One of the most important tools a trader has in his or her toolbox is the currency trading chart. The price charts forms the basis for technical analysis, regardless of what market is traded.
The price chart tracks movement of historical price and allows assumptions about what price may do in the future based on past price movement. Using the price chart we can build trading models and systems and trade them.
Studying price movement via charts rather than economic models forms the basis of technical analysis in trading. A majority of forex traders prefer technical analysis over fundamental analysis. Technical analysis does not require any special knowledge or training in economics but does require education in technical analysis.
Charts display price movement over a given period of time, which is referred to as the look back period. You can view the price for a currency pair over a period of a few minutes, to hours, days, weeks or even years.
Charts most commonly are used in conjunction with technical indicators displayed either over price itself or displayed in a separate window below price. A technical indicator is a graphical representation of price based on some mathematical formula.
The charting platforms offered through most forex brokers offer a wide array of technical indicators ranging from moving averages to pivots and numerous oscillators. Indicators can be helpful in identifying trend, and in supporting or confirming trade setups or decisions.
Most forex charting platforms support displaying price in a number of different formats. Even though there are many different ways to represent price, three of the most popular forms are the bar chart, line chart and candle stick chart.
1. The Bar Chart
A bar chart uses four price points to construct each bar: opening price, highest price reached, lowest price reached and the closing price. Even though referred to as a bar chart, price more accurately looks like a vertical line, which represents the time interval of trading.
The top of the line marks the high and the bottom represents the price low. A short line on the left side of the vertical bar indicates the opening price and a short line on the right shows the closing price.
Both lines could be in at the same level, indicating that opening and closing price were the same for the time period. More frequently however the two lines are found at different heights along the vertical bar.
The advantage of the bar chart is that it shows you how wide the fluctuations were during the trading period, indicating the level of volatility for a currency pair.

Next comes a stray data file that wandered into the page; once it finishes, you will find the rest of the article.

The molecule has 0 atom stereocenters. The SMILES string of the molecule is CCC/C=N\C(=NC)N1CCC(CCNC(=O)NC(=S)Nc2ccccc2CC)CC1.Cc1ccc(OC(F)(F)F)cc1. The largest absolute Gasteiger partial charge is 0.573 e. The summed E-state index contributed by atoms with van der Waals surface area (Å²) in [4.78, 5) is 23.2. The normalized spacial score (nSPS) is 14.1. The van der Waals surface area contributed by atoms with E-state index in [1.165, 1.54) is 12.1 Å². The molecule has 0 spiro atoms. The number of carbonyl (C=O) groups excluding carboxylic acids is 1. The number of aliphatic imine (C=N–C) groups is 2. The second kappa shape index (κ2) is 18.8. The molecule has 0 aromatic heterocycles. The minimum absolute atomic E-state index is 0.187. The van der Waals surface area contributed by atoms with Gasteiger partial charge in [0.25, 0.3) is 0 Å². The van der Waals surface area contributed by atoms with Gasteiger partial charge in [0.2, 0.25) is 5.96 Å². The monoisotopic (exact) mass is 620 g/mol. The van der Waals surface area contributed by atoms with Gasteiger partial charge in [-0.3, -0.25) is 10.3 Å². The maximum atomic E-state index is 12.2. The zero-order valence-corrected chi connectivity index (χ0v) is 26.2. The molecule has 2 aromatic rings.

2. The Line Chart
A line chart plots the closing prices at the end of each trading period, which could be anything from one minute to one day or one month, depending on the time intervals selected. The resulting data points are simply connected with a line which creates the line chart.
The line chart does not tell you anything about what happened at different times during the time interval; no price highs nor price lows.
The chart is simply based on closing prices and ignores all other trading activity. By using the line chart format, you can drown out noise and perhaps see price action in a different light.
3. The Candlestick Chart
While the candle stick chart is still the new kid on the block for most westerns it’s been used in Asia for many, many years. It has gained popularity and today is widely used, particular in the forex market.
A candle stick chart gives you all the same information as the bar chart but does it in a format that is very visual and hence easy to read. Most candle stick charts can be displayed using different color schemes which make the identification of patterns or reversal signals much easier.
A graphic looking similar to a candle is used to represent price. As with real candles there is a wick at the top of the trading candle, representing price high for the time interval. The candle most often also has a wick on the bottom, representing the price low for the time interval.
The space between top and bottom wick make up the body of the candle. The candle body usually is filled with color, often red if price is falling and green or blue if price is rising.
Since candle stick charts use colors you get an instant view of whether prices rose or fell during the trading period. This makes candlesticks quicker to read at a glance than a bar chart.
That is why candlesticks are the favorite type of currency trading chart for many traders today.